Speaking to reporters at the White House on Wednesday after a meeting with Mr. Biden, Sen. Chris Coons (D., Del.) said: “We did have a conversation about the direct payments and how those might be modified in a way to ensure they’re targeted.” He added that Mr. Biden is “not going to forget the middle class.”
The Republican plan would reduce the size of the checks to $1,000 per adult and start to phase out the payments for individuals who make $40,000 a year or more and married couples with incomes of $80,000 or more. A bipartisan group of senators involved in kick-starting the last coronavirus relief bill also has discussed how to target the relief checks.
Democrats this week began pushing forward with a process called reconciliation, which would allow them to pass the coronavirus relief bill with fewer than the 60 votes required for most legislation in the Senate. With the Senate split 50-50—Vice President Kamala Harris can break ties—Democrats can’t afford to lose a single vote on the package in the Senate. In the House, Democrats adopted a budget resolution Wednesday to begin work on the $1.9 trillion plan.
According to a Penn-Wharton Budget Model estimate, households in the short term would save about 73% of the money they receive from the direct payments if Mr. Biden’s proposal for $1,400 per person uses the same income thresholds as earlier payments. That savings figure includes paying down debt.
Checks more focused on those who lost income would be more likely to be spent, the group said.
“A large portion of people getting checks are people who are just going to save it because they’re not in these industries who are being hurt,” said Rich Prisinzano, the group’s director of policy analysis.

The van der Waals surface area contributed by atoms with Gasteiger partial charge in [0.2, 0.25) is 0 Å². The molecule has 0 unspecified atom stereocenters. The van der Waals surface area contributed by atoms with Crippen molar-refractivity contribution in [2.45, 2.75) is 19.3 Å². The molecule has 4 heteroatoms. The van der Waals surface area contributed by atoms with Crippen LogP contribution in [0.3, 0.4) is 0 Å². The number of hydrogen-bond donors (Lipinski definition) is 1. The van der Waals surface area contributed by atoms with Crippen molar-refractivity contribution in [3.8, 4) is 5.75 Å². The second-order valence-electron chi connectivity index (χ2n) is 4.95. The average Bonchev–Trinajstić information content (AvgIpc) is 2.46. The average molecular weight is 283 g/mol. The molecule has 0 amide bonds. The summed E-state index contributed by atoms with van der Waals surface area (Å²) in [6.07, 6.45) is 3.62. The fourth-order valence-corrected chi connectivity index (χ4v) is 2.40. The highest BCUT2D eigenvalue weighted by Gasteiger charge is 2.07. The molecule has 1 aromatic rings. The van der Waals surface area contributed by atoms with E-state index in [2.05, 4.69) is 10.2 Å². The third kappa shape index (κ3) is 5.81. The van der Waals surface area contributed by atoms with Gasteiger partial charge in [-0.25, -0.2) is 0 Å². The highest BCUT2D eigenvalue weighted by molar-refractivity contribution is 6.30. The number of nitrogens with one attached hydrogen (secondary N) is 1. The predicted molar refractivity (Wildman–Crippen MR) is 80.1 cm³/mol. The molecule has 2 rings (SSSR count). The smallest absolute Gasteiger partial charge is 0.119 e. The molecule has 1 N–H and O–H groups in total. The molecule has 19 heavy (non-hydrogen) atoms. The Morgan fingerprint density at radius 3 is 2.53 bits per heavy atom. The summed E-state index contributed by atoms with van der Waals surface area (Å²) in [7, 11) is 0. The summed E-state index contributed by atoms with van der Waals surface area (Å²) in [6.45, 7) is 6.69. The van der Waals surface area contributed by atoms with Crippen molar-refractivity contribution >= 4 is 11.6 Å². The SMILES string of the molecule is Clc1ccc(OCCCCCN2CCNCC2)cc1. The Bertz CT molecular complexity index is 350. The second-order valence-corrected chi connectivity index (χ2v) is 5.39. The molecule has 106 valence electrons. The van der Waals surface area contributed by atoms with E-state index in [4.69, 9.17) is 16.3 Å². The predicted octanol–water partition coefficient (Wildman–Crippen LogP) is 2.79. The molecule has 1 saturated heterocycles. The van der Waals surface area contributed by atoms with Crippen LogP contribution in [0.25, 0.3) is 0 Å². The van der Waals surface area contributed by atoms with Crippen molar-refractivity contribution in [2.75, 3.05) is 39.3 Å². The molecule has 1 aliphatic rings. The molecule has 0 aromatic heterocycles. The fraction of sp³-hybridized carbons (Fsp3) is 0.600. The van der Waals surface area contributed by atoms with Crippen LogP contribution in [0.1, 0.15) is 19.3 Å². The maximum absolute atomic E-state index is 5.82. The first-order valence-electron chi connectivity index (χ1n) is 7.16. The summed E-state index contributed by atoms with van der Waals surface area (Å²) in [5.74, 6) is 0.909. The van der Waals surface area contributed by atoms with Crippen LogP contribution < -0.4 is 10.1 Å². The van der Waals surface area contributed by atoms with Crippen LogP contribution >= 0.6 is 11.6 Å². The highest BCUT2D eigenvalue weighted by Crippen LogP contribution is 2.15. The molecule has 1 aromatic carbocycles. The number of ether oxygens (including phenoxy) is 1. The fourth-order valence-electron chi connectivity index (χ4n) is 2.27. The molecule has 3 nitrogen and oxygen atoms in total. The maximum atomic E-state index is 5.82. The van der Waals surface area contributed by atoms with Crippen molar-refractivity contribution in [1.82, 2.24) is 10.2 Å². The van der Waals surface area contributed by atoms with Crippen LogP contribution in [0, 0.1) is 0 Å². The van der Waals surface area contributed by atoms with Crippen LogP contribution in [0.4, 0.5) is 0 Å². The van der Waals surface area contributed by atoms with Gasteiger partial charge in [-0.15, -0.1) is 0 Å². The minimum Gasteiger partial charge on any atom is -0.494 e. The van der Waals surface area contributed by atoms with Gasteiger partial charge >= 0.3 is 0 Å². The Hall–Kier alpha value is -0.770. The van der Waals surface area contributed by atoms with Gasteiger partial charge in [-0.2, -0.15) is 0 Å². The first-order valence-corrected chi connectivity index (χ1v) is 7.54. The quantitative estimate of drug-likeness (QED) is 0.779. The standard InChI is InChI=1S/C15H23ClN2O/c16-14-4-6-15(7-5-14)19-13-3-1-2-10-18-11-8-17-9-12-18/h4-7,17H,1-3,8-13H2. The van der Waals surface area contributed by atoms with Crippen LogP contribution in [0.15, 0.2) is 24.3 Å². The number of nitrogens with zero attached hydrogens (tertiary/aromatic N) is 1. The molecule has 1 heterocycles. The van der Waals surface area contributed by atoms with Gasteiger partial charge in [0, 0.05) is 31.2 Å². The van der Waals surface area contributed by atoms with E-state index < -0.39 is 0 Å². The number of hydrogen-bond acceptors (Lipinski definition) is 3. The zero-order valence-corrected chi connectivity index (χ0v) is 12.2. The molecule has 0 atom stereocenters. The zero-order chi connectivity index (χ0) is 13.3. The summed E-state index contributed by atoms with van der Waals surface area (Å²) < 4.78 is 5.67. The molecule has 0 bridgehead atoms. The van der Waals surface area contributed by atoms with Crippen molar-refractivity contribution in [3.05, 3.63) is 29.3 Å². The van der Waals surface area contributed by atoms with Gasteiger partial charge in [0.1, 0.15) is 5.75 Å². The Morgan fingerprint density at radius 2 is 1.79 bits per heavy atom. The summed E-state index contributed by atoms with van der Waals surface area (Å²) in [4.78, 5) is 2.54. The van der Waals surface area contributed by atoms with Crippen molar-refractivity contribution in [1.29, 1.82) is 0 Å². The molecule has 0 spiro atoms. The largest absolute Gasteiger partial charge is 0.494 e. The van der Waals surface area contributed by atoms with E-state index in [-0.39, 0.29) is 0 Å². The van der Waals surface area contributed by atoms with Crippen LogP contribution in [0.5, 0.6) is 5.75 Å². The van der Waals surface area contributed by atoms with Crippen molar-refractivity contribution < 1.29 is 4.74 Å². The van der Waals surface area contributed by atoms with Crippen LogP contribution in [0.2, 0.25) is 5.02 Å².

Proponents of sending direct payments argue that casting a wide net helps people who may be slipping through the cracks of other aid programs.
Ms. Psaki also took issue with some assumptions in the Penn-Wharton estimate.
“The analysis shows that our economy is near capacity, which would be news to the millions of Americans who are out of work or facing reduced hours and reduced paychecks. So this starting place means their model is way off,” she said.
Mr. Biden met with another group of Democratic senators in the Oval Office on Wednesday. After the meeting, Senate Majority Leader Chuck Schumer (D., N.Y.) told reporters it was a substantive discussion, and that Democrats were united on passing a large package.
“We want to do it bipartisan, but we must be strong,” Mr. Schumer said. “We cannot dawdle, we cannot delay, we cannot dilute, because the troubles that this nation has and the opportunities that we can bring them are so large.”
The meetings on Wednesday are the latest in a flurry of meetings the new president has had with lawmakers on Capitol Hill. He spoke with Senate Democrats on Tuesday, urging lawmakers to adopt a large package. On Monday, Mr. Biden hosted the group of 10 Senate Republicans at the White House to discuss their $618 billion alternative plan.
—Tarini Parti and Richard Rubin contributed to this article.